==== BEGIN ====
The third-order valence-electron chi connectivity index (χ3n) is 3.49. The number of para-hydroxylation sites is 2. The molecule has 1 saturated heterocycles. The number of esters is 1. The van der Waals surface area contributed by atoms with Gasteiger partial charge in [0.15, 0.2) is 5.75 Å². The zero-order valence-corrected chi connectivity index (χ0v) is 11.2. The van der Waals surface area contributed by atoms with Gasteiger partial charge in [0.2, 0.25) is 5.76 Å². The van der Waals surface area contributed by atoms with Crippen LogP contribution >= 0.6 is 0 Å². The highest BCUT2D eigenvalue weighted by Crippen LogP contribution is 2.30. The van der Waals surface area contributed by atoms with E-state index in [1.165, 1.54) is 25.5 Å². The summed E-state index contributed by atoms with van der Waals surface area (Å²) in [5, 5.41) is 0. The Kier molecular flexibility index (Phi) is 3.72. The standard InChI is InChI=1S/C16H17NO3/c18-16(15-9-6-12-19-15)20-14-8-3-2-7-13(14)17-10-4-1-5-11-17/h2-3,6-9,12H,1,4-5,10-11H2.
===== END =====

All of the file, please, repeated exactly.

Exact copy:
The third-order valence-electron chi connectivity index (χ3n) is 3.49. The number of para-hydroxylation sites is 2. The molecule has 1 saturated heterocycles. The number of esters is 1. The van der Waals surface area contributed by atoms with Gasteiger partial charge in [0.15, 0.2) is 5.75 Å². The zero-order valence-corrected chi connectivity index (χ0v) is 11.2. The van der Waals surface area contributed by atoms with Gasteiger partial charge in [0.2, 0.25) is 5.76 Å². The van der Waals surface area contributed by atoms with Crippen LogP contribution >= 0.6 is 0 Å². The highest BCUT2D eigenvalue weighted by Crippen LogP contribution is 2.30. The van der Waals surface area contributed by atoms with E-state index in [1.165, 1.54) is 25.5 Å². The summed E-state index contributed by atoms with van der Waals surface area (Å²) in [5, 5.41) is 0. The Kier molecular flexibility index (Phi) is 3.72. The standard InChI is InChI=1S/C16H17NO3/c18-16(15-9-6-12-19-15)20-14-8-3-2-7-13(14)17-10-4-1-5-11-17/h2-3,6-9,12H,1,4-5,10-11H2.